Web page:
I lost someone close to me a few months ago. She was a hard worker. Held two jobs at several points in her life just to make ends meet. Kept working 20, 40, 60, 90, or 110 hours a week. She talked about the ways she wanted to spend time with people "one day." Was making payments on her retirement dream. Though the numbers said she'd be paying toward that dream until she was about 85, assuming no other bills got in the way. Died at age 62 of a heart attack. Didn't get to spend time doing the things she said she valued, other than the 5 days she took off a year. 

She valued our relationship. A bookmark was found in the middle of Fractions of Existence. She had been reading my book in her precious spare moments. I'll never know if she liked it. We'll never discuss it. 💔


The point is that we all have 24 hours in a day. We might value staying alive, having financial security (along with food and shelter), time with our family, and creative pursuits... 


If we look at how we spend our time, we can see what we are currently valuing.

Then we can decide if that's what we want to value, if we're spending our time on what really matters to us, and make choices to keep going this way or to risk everything to live the life we actually want.




4 comments:

  1. My parents are nomads who sold their house, bought a trailer, and spend their time travelling. And they love it. I could never do that, just because the thought doesn't bring me joy, but I spent time dreaming this morning of what I would do if I didn't have to work. I'd write, practice art, exercise in between the time I already spend with my kids. But yeah, I value being able to ensure my kids are provided for, knowing I have enough money to house them, feed them, pay for medical bills, cover emergency costs. I'd give up my own pursuits to make sure they're cared for. I suppose they are what I value most.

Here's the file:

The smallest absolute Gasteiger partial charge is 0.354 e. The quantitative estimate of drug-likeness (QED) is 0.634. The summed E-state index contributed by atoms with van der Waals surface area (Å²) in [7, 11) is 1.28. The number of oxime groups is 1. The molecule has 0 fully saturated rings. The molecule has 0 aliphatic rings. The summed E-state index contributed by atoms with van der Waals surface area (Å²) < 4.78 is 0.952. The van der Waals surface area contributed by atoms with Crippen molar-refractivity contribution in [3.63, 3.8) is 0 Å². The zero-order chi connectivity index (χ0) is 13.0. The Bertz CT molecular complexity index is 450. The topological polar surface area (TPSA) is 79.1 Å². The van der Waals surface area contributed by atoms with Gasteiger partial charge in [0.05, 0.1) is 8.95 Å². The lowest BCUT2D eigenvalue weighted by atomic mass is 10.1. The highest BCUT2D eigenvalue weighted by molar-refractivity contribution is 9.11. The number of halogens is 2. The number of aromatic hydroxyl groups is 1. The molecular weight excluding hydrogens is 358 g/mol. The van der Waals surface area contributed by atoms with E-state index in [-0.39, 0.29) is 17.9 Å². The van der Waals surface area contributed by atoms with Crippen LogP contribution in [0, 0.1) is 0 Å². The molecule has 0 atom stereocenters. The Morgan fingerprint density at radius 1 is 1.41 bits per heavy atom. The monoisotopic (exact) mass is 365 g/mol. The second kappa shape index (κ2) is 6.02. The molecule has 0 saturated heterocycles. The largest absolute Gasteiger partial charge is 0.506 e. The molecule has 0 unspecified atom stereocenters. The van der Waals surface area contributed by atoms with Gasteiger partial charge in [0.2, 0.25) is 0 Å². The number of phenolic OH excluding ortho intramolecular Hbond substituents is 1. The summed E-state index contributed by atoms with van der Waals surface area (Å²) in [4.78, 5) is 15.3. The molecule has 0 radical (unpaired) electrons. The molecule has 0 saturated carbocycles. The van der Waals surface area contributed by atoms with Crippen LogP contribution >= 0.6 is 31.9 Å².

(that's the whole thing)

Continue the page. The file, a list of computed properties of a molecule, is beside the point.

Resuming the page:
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    1. My parents are nomads. I'm actually part of why they adopted that lifestyle. If it weren't for my spouse and certain health needs I have, I actually would go back to the nomad life. Leave all of this behind. I think about it sometimes. Generally at times when the news makes me feel like I might need to do it to stay alive. Messed up times.

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  2. Sorry that you recently lost your friends. I think it's important to think about what's important to us and try to find time to do it. Security is important to me, but thankfully it doesn't take all my energy anymore because I was frugal when I worked full-time. I have been writing some every day because it's important to me. But I'm struggling a bit because I'm taking care of my mom so much now. Personally, I wouldn't like a nomadic life.

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    1. It's definitely hard to become a primary care giver.